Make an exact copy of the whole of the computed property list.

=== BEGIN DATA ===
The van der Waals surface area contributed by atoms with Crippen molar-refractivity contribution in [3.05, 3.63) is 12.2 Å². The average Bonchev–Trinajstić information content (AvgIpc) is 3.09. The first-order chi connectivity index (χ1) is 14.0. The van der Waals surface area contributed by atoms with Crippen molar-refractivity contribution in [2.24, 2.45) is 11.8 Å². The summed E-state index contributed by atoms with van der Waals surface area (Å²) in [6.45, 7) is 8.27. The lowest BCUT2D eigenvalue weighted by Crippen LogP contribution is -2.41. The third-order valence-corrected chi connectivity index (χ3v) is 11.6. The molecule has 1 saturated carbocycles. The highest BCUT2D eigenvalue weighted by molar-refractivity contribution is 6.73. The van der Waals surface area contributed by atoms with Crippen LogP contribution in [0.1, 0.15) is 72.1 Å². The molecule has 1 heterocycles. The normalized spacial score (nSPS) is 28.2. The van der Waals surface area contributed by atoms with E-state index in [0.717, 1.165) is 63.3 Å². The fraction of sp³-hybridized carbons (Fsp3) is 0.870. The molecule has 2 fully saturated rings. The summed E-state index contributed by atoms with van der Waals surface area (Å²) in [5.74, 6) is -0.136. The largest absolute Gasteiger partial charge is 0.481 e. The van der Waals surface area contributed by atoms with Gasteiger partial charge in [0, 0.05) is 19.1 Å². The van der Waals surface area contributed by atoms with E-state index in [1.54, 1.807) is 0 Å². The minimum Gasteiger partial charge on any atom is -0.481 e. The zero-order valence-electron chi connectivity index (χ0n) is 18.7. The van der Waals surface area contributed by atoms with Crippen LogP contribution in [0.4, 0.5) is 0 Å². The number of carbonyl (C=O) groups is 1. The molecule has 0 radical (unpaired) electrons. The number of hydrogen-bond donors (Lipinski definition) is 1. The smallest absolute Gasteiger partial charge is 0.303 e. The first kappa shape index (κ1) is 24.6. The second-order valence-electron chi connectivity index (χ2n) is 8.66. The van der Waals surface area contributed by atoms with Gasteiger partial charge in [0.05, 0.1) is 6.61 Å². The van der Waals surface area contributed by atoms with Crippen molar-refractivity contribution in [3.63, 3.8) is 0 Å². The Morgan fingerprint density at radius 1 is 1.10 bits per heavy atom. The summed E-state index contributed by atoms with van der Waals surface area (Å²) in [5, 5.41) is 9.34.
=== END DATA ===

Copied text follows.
The van der Waals surface area contributed by atoms with Crippen molar-refractivity contribution in [3.05, 3.63) is 12.2 Å². The average Bonchev–Trinajstić information content (AvgIpc) is 3.09. The first-order chi connectivity index (χ1) is 14.0. The van der Waals surface area contributed by atoms with Crippen molar-refractivity contribution in [2.24, 2.45) is 11.8 Å². The summed E-state index contributed by atoms with van der Waals surface area (Å²) in [6.45, 7) is 8.27. The lowest BCUT2D eigenvalue weighted by Crippen LogP contribution is -2.41. The third-order valence-corrected chi connectivity index (χ3v) is 11.6. The molecule has 1 saturated carbocycles. The highest BCUT2D eigenvalue weighted by molar-refractivity contribution is 6.73. The van der Waals surface area contributed by atoms with Crippen LogP contribution in [0.1, 0.15) is 72.1 Å². The molecule has 1 heterocycles. The normalized spacial score (nSPS) is 28.2. The van der Waals surface area contributed by atoms with E-state index in [0.717, 1.165) is 63.3 Å². The fraction of sp³-hybridized carbons (Fsp3) is 0.870. The molecule has 2 fully saturated rings. The summed E-state index contributed by atoms with van der Waals surface area (Å²) in [5.74, 6) is -0.136. The largest absolute Gasteiger partial charge is 0.481 e. The van der Waals surface area contributed by atoms with Gasteiger partial charge in [0, 0.05) is 19.1 Å². The van der Waals surface area contributed by atoms with E-state index in [1.54, 1.807) is 0 Å². The minimum Gasteiger partial charge on any atom is -0.481 e. The zero-order valence-electron chi connectivity index (χ0n) is 18.7. The van der Waals surface area contributed by atoms with Crippen LogP contribution in [0.4, 0.5) is 0 Å². The number of carbonyl (C=O) groups is 1. The molecule has 0 radical (unpaired) electrons. The number of hydrogen-bond donors (Lipinski definition) is 1. The smallest absolute Gasteiger partial charge is 0.303 e. The first kappa shape index (κ1) is 24.6. The second-order valence-electron chi connectivity index (χ2n) is 8.66. The van der Waals surface area contributed by atoms with Gasteiger partial charge in [0.05, 0.1) is 6.61 Å². The van der Waals surface area contributed by atoms with Crippen molar-refractivity contribution in [3.63, 3.8) is 0 Å². The Morgan fingerprint density at radius 1 is 1.10 bits per heavy atom. The summed E-state index contributed by atoms with van der Waals surface area (Å²) in [5, 5.41) is 9.34.